These days, the country music ranks are as fond of throwing parties in their own honor as they are of testifying to the thrills of muddying 4X4 tires off road or staunchly defending the merits of living in what uppity coastal types dismiss as flyover states.
On Tuesday, the festivities continued with the American Country Awards at the Mandalay Bay Events Center, the fourth event of this kind of the year following the Country Music Association Awards, the Country Music Television Awards and the Academy of Country Music Awards, which are also held in Las Vegas in the spring.
Man, the industry’s palms must be sore from administering so many pats to the back.
Like Narcissus in Wranglers, Nashville, Tenn.’s in love with its own reflection.
Of all these productions, though, the ACAs put on the least amount of pretense about the awards themselves.
They’re voted on by the fans, and they’re less a vehicle to advance careers than justify the expense accounts associated with a trip to Las Vegas for a star-studded concert broadcast on national television.
As such, the show was loose and knowingly goofy, with no easy joke spared and plenty of sight gags between co-hosts Trace Adkins and NASCAR star Danica Patrick (He’s really tall! She’s really not!)
The ACAs pretend to convey no great import, and as such, deliberately deflate the pomp and circumstance of many awards shows, flaunting a lack of polish, with Adkins commanding Patrick to slow down while reading the teleprompter at the outset of the show before wondering, “How the heck do you fit into the world of country music anyway?”
Of course, she fits in.
Everybody does, right?
Country has become as big-tent a genre as there is, with pop, rock, electronic dance music and even hip-hop all figuring into current hits to varying degrees.
“Anything can happen on a country album,” noted rapper Big Smo, presenting album of the year honors, which went to Blake Shelton’s “Based on a True Story,” alongside fellow country/hip-hop hybridist Cowboy Troy.
To underscore his point, there were several cross-genre performances during the show, like ZZ Top guitarist Billy Gibbons jamming with Jake Owen on the latter’s “Days of Gold” or Darius Rucker teaming up with Sheryl Crow on a cover of Old Crow Medicine Show’s “Wagon Wheel.”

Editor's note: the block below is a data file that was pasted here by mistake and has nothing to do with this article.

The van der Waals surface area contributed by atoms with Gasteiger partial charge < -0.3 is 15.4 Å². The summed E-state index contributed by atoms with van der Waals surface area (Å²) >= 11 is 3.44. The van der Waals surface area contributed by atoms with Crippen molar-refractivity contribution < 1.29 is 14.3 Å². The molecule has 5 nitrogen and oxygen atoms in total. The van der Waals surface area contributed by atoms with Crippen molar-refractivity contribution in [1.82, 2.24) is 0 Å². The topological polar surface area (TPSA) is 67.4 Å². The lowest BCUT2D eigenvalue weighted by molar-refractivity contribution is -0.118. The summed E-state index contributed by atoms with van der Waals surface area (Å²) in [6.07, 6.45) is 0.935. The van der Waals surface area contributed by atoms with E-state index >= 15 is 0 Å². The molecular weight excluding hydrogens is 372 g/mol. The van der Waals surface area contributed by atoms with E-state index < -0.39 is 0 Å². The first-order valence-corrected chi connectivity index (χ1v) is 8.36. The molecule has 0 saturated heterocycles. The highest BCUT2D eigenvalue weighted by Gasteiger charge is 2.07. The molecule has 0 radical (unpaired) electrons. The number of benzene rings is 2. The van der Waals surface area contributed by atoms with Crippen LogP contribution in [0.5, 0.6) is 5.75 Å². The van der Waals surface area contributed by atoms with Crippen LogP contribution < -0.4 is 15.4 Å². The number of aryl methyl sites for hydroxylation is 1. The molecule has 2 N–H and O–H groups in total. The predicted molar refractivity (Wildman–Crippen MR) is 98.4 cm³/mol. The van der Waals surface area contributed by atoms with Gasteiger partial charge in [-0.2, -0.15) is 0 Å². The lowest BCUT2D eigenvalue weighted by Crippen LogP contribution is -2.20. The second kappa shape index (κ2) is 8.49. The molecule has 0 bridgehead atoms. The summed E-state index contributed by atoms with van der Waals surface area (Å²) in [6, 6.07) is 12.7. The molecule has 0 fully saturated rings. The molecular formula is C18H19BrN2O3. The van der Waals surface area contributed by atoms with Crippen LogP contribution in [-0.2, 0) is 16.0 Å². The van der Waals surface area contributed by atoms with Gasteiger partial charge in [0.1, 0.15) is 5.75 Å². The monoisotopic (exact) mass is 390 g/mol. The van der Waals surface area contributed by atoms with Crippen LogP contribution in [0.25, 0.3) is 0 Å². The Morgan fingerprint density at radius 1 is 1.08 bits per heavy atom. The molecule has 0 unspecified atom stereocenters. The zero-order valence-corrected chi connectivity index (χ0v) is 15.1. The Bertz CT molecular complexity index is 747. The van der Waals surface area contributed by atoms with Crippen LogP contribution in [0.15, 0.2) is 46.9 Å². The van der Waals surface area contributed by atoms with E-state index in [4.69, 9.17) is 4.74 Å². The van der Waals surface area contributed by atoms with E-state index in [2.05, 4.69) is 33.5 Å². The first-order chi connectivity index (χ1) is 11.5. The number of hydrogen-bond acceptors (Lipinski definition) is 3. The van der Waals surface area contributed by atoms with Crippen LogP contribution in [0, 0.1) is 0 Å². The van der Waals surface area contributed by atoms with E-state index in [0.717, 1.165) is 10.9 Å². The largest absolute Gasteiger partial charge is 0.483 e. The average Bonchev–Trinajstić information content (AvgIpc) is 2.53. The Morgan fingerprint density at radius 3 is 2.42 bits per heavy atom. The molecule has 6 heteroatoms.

Now, about those awards, the nominal reason for the festivities, a handful of which were actually presented.
Last year at the ACAs, Luke Bryan’s then-emerging superstardom was cemented with nine wins.
Bryan was the evening’s first big winner this go ’round, too, taking home the honors for male artist of the year and the top award for artist of the year.
“What more could you ask for?” he wondered afterwards.
Other winners included Miranda Lambert (female artist of the year), Lady Antebellum, (artist of the year: group, single by a group), Taylor Swift (worldwide artist award), Scotty McCreery (breakthrough artist of the year), and Florida Georgia Line (artist of the year: new group, single of the year: new artist, radio track of the year and three others).
Mostly though, the show was centered around live performances, which ranged from established arena-fillers like Brad Paisley and Lady Antebellum to up-and-comers like Justin Moore, Randy Houser and Thomas Rhett.
The highlight of them all was a stirring tribute to Patsy Cline on the 50th anniversary of the year of her death by LeAnn Rimes, who was frequently compared to Cline upon her emergence in the early ’90s and gave gorgeous voice to a medley of Cline classics, breaking into tears when she was finished.
“I think I’m going to need a tissue to talk about this, too,” she said later in the press room. “I feel like she’s almost a part of my DNA, my makeup … being compared to her from the time I was 11.”
Rimes’ emotional performance aside, the show was all about the party, even for the 20-year-old McCreery, a college student at North Carolina State University who has a term paper due Friday.
“We’re in Vegas,” he said after his win when asked about completing his school work. “We’ll worry about that tomorrow.”
Contact reporter Jason Bracelin at email@example.com or 702-383-0476. Follow on Twitter @JasonBracelin.